Hare are some of the costs you should factor into your budget:
Holiday and Caravan Park Premises Licence Cost
Your Premises Licence application fee will cost between £100 to £1905, depending upon the rateable value of the premises. The fee is payable to the local authority.
During the application period, you will be required to advertise your application on the premises and through the local press. John Gaunt & Partner’s press agent is available to help any client advertise through the local press, and can secure discounted rates.
Fees may differ depending on which approach you take to your Holiday or Caravan Park business licence. Nonetheless, our Premises Licence Costs page may provide more information.
You can also get in touch with a member of our team today, who will be able to cost up a licence for you once they understand the exact requirements of your business.
Personal Licence Cost
Consider that for each Personal Licence you purchase, you will need to pay £37 to cover the application fee with your local authority. You will also need to pay £36+VAT for each DBS check.
APLH Training is also a cost worth considering. At John Gaunt & Partners, we provide a one-stop-shop APLH Course, Exam and Personal Licence option to clients. Through this option, applicants can go through the APLH training, DBS check, and application submission, with the aid of John Gaunt & Partners throughout. This method streamlines the entire process, helping you to acquire your licences much quicker.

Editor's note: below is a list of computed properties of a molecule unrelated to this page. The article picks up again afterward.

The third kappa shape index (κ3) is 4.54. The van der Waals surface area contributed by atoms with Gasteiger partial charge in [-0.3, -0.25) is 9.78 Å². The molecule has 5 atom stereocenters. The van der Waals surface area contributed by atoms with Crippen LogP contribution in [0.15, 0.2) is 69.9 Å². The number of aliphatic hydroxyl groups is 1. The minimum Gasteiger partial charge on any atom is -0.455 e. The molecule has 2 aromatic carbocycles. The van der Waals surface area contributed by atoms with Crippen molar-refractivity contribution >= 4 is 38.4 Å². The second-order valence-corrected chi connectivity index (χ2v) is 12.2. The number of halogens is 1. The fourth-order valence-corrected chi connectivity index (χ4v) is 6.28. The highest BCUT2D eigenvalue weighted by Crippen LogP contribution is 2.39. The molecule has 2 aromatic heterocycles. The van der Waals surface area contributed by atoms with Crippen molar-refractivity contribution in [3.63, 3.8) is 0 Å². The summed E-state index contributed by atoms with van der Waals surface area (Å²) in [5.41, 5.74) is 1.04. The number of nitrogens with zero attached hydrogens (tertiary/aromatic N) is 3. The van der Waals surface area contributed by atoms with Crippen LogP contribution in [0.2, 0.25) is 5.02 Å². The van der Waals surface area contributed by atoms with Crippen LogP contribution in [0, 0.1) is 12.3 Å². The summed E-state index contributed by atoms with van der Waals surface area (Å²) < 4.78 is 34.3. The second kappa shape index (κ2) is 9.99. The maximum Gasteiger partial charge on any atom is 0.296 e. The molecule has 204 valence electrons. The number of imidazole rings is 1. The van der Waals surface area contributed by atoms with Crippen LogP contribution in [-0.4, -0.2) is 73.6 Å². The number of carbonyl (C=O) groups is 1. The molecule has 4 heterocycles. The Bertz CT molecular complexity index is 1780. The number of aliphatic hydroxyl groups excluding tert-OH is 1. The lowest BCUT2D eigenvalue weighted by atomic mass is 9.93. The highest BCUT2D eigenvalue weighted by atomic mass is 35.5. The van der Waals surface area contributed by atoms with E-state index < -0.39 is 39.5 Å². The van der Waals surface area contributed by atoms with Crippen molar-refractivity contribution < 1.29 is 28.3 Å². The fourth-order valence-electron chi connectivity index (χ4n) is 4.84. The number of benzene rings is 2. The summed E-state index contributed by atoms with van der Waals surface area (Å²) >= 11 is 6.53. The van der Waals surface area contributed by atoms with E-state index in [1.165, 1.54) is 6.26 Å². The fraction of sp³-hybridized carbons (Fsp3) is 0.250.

Marriage and Special Treatment Licence Costs
The application fees for new Special Treatment Licences or marriage certificates vary from local authority area to local authority area, so it is worth reaching out directly to your local authority to confirm both licence application costs.
Marriage Licences for venues in particular are dependent upon the specific requirements laid out by different authorities, so be sure to understand exactly what your local authority requires when applying for your licence.
Marriage and Special Treatment Licence Renewals
A marriage licence certificate is on average issued for 3 years but depends on the local authority.
If a special treatment licence is required it will need to be renewed yearly.
Do you need further advice or legal representation for your Holiday or Caravan Park Licence?
Holiday or Caravan park licensing can be complex. There are many things to consider, from where customers stay, to any amenities on site, to no-access zones.